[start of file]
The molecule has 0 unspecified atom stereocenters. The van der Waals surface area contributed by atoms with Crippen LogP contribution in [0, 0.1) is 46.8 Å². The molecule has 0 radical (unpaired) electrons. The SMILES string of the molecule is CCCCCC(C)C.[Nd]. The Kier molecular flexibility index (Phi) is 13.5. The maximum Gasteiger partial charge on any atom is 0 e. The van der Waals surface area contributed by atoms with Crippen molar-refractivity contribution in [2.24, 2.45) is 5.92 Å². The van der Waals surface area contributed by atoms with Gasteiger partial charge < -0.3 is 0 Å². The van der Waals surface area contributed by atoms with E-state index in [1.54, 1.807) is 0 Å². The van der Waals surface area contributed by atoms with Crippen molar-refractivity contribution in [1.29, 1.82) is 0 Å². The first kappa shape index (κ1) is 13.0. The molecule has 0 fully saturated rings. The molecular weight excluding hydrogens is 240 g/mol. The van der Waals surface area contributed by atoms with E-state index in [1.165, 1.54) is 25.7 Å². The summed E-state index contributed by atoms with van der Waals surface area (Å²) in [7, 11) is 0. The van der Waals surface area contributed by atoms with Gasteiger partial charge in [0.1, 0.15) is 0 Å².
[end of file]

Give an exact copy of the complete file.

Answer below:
The molecule has 0 unspecified atom stereocenters. The van der Waals surface area contributed by atoms with Crippen LogP contribution in [0, 0.1) is 46.8 Å². The molecule has 0 radical (unpaired) electrons. The SMILES string of the molecule is CCCCCC(C)C.[Nd]. The Kier molecular flexibility index (Phi) is 13.5. The maximum Gasteiger partial charge on any atom is 0 e. The van der Waals surface area contributed by atoms with Crippen molar-refractivity contribution in [2.24, 2.45) is 5.92 Å². The van der Waals surface area contributed by atoms with Gasteiger partial charge < -0.3 is 0 Å². The van der Waals surface area contributed by atoms with E-state index in [1.54, 1.807) is 0 Å². The van der Waals surface area contributed by atoms with Crippen molar-refractivity contribution in [1.29, 1.82) is 0 Å². The first kappa shape index (κ1) is 13.0. The molecule has 0 fully saturated rings. The molecular weight excluding hydrogens is 240 g/mol. The van der Waals surface area contributed by atoms with E-state index in [1.165, 1.54) is 25.7 Å². The summed E-state index contributed by atoms with van der Waals surface area (Å²) in [7, 11) is 0. The van der Waals surface area contributed by atoms with Gasteiger partial charge in [0.1, 0.15) is 0 Å².